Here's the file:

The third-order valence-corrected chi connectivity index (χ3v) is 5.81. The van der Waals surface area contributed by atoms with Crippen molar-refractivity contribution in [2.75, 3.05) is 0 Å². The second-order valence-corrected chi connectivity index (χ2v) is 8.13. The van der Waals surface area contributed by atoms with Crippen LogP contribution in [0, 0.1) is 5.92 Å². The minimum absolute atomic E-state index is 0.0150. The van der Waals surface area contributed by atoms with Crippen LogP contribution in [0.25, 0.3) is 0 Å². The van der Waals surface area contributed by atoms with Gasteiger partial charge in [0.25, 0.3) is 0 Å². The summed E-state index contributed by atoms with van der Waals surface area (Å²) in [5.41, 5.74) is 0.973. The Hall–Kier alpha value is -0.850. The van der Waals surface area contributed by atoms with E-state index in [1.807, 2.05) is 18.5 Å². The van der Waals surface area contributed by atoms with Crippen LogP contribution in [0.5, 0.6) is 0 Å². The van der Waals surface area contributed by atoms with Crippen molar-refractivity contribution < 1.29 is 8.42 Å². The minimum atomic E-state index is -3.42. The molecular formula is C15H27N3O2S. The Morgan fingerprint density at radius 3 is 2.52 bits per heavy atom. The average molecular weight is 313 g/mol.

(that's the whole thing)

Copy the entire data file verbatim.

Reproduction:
The third-order valence-corrected chi connectivity index (χ3v) is 5.81. The van der Waals surface area contributed by atoms with Crippen molar-refractivity contribution in [2.75, 3.05) is 0 Å². The second-order valence-corrected chi connectivity index (χ2v) is 8.13. The van der Waals surface area contributed by atoms with Crippen LogP contribution in [0, 0.1) is 5.92 Å². The minimum absolute atomic E-state index is 0.0150. The van der Waals surface area contributed by atoms with Crippen LogP contribution in [0.25, 0.3) is 0 Å². The van der Waals surface area contributed by atoms with Gasteiger partial charge in [0.25, 0.3) is 0 Å². The summed E-state index contributed by atoms with van der Waals surface area (Å²) in [5.41, 5.74) is 0.973. The Hall–Kier alpha value is -0.850. The van der Waals surface area contributed by atoms with E-state index in [1.807, 2.05) is 18.5 Å². The van der Waals surface area contributed by atoms with Crippen LogP contribution in [0.5, 0.6) is 0 Å². The van der Waals surface area contributed by atoms with Crippen molar-refractivity contribution < 1.29 is 8.42 Å². The minimum atomic E-state index is -3.42. The molecular formula is C15H27N3O2S. The Morgan fingerprint density at radius 3 is 2.52 bits per heavy atom. The average molecular weight is 313 g/mol.